Surrey's reputation as London's "stockbroker belt" is confirmed by research showing that prices in the county are even higher than in the capital.
London was also outstripped in terms of price rises, with increases in parts of the West Country running at almost twice the rate of those in the capital.
The average price of a property in Surrey is £281,451, according to Halifax Estate Agents, a subsidiary of the UK's largest mortgage lender. This is almost £40,000 (16 per cent) higher than in London, where the typical property changes hands for £243,346.
Halifax analysed 10 years of house-price data across 60 counties to produce its findings, which appear to confirm the existence of a north-south divide: the 10 counties with the highest house prices, were all in southern England.
The largest increase in house prices over the past decade was in Dorset, where prices have risen by 218 per cent since 1993. It was followed by Cornwall on 213 per cent and County Armagh in Northern Ireland with 187 per cent. London came fourth with 180 per cent.
Nine of the 10 regions recording the greatest price increases were south of a line from the Wash to the Severn, reinforcing the traditional image of a north-south divide. But the situation was reversed when looking at price rises over just the past 12 months. Homeowners in Dumfries and Galloway in Scotland have seen a 48 per cent rise in the value of their property over the past year compared with a UK average of 13 per cent.
This was followed by Dyfed in Wales, with 44 per cent and South Humberside with 36 per cent. All of the 30 fastest-growing counties were in the north of England, Wales or Scotland. The slowest growth was in Wiltshire, where the rise was just 2 per cent.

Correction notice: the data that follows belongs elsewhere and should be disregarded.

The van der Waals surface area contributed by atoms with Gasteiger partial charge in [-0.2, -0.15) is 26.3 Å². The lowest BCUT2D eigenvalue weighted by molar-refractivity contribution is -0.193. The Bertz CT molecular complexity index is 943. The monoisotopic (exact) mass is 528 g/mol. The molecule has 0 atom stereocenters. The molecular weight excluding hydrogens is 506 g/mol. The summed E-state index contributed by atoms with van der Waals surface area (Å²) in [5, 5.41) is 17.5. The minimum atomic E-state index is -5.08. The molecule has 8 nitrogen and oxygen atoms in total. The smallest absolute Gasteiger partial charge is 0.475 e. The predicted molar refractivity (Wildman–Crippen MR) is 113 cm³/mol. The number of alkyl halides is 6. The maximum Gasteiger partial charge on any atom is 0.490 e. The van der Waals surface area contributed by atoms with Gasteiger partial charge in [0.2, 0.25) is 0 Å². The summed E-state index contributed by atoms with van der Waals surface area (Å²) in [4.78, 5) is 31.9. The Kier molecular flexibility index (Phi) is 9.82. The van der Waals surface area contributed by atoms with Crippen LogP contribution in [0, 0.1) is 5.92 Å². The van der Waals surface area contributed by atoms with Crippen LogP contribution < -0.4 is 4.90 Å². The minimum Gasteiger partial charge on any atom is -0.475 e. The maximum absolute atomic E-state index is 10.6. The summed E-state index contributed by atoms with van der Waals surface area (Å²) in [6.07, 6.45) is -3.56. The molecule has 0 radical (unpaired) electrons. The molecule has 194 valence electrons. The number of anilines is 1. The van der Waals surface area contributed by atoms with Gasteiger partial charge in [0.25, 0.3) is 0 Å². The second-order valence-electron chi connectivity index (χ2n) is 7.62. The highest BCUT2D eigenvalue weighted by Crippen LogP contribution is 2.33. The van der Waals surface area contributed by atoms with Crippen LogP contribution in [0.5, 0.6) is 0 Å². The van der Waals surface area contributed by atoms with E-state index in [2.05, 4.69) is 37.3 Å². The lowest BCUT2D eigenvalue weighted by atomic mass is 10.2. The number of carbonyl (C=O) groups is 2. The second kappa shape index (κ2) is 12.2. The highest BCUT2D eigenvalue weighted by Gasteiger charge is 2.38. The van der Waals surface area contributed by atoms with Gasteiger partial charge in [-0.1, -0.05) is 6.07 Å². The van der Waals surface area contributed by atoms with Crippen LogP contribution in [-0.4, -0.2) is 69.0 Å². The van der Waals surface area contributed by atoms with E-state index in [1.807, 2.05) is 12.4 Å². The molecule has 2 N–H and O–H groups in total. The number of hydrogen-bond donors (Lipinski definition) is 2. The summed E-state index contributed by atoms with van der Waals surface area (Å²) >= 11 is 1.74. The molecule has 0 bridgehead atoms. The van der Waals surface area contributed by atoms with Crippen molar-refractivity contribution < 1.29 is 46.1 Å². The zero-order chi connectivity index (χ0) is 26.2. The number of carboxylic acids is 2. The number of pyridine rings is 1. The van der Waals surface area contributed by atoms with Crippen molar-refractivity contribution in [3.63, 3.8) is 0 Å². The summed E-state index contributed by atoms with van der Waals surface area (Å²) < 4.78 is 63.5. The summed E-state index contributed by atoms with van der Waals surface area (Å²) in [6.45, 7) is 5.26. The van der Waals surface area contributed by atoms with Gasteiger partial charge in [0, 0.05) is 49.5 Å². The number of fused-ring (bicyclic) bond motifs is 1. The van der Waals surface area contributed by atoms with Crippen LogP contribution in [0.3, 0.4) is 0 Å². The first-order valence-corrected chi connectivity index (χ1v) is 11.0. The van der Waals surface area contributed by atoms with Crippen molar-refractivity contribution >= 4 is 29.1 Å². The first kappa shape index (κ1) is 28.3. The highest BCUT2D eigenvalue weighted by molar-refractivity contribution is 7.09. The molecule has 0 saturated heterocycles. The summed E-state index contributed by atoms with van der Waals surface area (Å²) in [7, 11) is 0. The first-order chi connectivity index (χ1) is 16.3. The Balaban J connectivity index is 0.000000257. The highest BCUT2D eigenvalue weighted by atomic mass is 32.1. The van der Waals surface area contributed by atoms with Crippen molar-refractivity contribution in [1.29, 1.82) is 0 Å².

Jane Pridgeon, managing director of Halifax Estate Agents, said: "There has been a huge variation in house price growth across the country over the past 10 years but there is little doubt that the majority of counties have done very well with around 80 per cent seeing increases of over 100 per cent.
"The past 12 months have definitely been 'the year of the north' as house prices in northern counties have generally outperformed the southern counties, slightly narrowing the traditional north-south divide."
However, the price gap between the expensive and the cheapest countries has remained broadly unchanged over the past decade, which has included one of the most dramatic price booms in modern history.
In 1993 Surrey was the most expensive county - as it is now - and was about three times more expensive than the cheapest county, a very similar to the current divide.
A total of 52 out of 86 British counties now have an average property price of more than £100,000, compared with just one in 1993.Reuse content